Ag Growth International bucked the weakness in the farm
machinery sector, unveiling a jump in earnings and foreseeing profits remaining
strong, thanks to the prospect of large harvests.
The Canada-based maker of grain handling and storage
equipment reported a more than doubling in earnings, to Can$13.64m, for the
April-to-June quarter, on revenues up 19.7% at Can$112.4m.
"Favourable crop conditions in North America and continued
investment in agricultural infrastructure lead to robust demand for on-farm and
commercial grain handling, storage and aeration equipment," Ag Growth
With demand in many overseas markets boosted by desire to
fill "a significant storage and handling infrastructure deficit", revenues hit
record levels "in all geographies" for the first half over 2014 overall.
Orders remain strong
too, ahead of what are expected to be record corn and soybean harvests in the
US, and with bumper crops in many other countries too.
"With what is forecast to be another huge crop looming the
market environment for our on-farm equipment is simply excellent," said Gary
Anderson, the group's chief executive.
Although Canada is expected to see smaller crop volumes this
year than in 2013, when yields were unusually high, demand in Ag Growth's domestic
market is being spurred by the after-effects of the deregulation of Canadian
grain marketing, and the removal of Canadian Wheat Board monopolies.
The reform "has spurred incremental investment as commercial
grain handlers seek efficiencies and expand their footprint to compete for
The group also flagged continued strong business in
crisis-hit Ukraine, a key foreign market, to where Ag Growth expects to ship $50m
in product over the "next several quarters".
"Management expects to transact significant business in
Eastern Europe, particularly Ukraine" this year, the company said.
"Our customers in Ukraine are predominantly well-capitalised
entities that either qualify for Export Development Canada insurance, direct
financing or are able to pay cash in advance of shipment".
With the Ukraine customers generally transacting "a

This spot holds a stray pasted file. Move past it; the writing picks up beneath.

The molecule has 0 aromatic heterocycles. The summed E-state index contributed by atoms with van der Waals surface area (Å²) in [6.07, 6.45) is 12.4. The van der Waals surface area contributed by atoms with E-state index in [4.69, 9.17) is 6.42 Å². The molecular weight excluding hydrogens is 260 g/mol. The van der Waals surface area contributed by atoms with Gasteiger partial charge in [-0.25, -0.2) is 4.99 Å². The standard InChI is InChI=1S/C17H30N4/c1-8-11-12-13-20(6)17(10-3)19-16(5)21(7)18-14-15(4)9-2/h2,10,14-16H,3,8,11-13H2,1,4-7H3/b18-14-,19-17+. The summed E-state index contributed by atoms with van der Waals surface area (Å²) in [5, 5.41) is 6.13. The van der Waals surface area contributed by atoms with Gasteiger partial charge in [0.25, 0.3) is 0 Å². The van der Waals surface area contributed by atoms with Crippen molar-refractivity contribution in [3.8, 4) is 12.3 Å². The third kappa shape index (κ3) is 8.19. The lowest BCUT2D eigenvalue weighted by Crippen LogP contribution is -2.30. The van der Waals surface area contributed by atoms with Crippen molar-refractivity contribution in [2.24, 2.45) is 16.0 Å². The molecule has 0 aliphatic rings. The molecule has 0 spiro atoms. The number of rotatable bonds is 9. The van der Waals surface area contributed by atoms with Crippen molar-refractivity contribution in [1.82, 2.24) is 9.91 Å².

significant portion of their business" in US dollars, they are "largely insulated
from volatility in local currencies.
"We remain in regular contact with our customers in the
region and to date there has not been an indication that their capital
expenditure plans have been substantially impacted by the recent events."
The comments contrast with those from many other farm
machinery groups - in particular those making field equipment rather than the
storage needed for a large harvest - which have reported a dent to takings as
low crop prices reduce growers' willingness to spend.
Overnight, AgJunction, a maker of farm satellite equipment,
reporting a fall $585,000 into the red for the April-to-June quarter, compared
with earnings of $1.13m a year before, said it was "impacted by the downturn in
agriculture which has led to reduced equipment sales".
Revenues dropped 37% to $10.3m.
The results came hours after machinery giant Deere & Co
reported a fall in earnings and cut its guidance for its financial year, warning
that "falling commodity prices are contributing to a reduction in farm income".
Ag Growth's earnings equated to Can$0.98 per share, ahead of
the Can$0.90 that investors had expected.
Cantor Fitzgerald raised by Can$2 to Can$53 its target price
for Ag Growth shares, on which it kept a "buy" rating.
"Notably, we do not factor in potential upside from the
consummation of any acquisitions which has been a key success factor in driving
shareholder returns," Cantor analyst Peter Prattas added.
"One area where Ag Growth may look to acquire next is in
Brazil where it sees a giant opportunity for the sale of its products."